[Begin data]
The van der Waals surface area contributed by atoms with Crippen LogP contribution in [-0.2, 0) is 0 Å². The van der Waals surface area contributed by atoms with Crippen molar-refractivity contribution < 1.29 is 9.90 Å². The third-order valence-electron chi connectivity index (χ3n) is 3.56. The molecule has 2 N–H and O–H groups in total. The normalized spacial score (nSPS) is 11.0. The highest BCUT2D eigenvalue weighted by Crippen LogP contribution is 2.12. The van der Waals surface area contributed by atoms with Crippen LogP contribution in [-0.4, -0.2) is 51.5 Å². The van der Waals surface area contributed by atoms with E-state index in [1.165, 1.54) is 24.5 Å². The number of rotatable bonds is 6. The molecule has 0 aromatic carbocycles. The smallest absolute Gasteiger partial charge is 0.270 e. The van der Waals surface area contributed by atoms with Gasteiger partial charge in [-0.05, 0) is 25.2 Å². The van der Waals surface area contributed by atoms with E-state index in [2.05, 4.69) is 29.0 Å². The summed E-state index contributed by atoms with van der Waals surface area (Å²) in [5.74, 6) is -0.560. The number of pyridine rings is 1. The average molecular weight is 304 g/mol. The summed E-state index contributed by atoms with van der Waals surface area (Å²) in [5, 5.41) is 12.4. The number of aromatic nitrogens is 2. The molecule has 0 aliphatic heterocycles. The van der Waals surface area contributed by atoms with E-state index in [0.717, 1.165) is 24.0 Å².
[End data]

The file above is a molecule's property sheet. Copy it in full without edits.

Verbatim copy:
The van der Waals surface area contributed by atoms with Crippen LogP contribution in [-0.2, 0) is 0 Å². The van der Waals surface area contributed by atoms with Crippen molar-refractivity contribution < 1.29 is 9.90 Å². The third-order valence-electron chi connectivity index (χ3n) is 3.56. The molecule has 2 N–H and O–H groups in total. The normalized spacial score (nSPS) is 11.0. The highest BCUT2D eigenvalue weighted by Crippen LogP contribution is 2.12. The van der Waals surface area contributed by atoms with Crippen LogP contribution in [-0.4, -0.2) is 51.5 Å². The van der Waals surface area contributed by atoms with E-state index in [1.165, 1.54) is 24.5 Å². The number of rotatable bonds is 6. The molecule has 0 aromatic carbocycles. The smallest absolute Gasteiger partial charge is 0.270 e. The van der Waals surface area contributed by atoms with Gasteiger partial charge in [-0.05, 0) is 25.2 Å². The van der Waals surface area contributed by atoms with E-state index in [2.05, 4.69) is 29.0 Å². The summed E-state index contributed by atoms with van der Waals surface area (Å²) in [5.74, 6) is -0.560. The number of pyridine rings is 1. The average molecular weight is 304 g/mol. The summed E-state index contributed by atoms with van der Waals surface area (Å²) in [5, 5.41) is 12.4. The number of aromatic nitrogens is 2. The molecule has 0 aliphatic heterocycles. The van der Waals surface area contributed by atoms with E-state index in [0.717, 1.165) is 24.0 Å².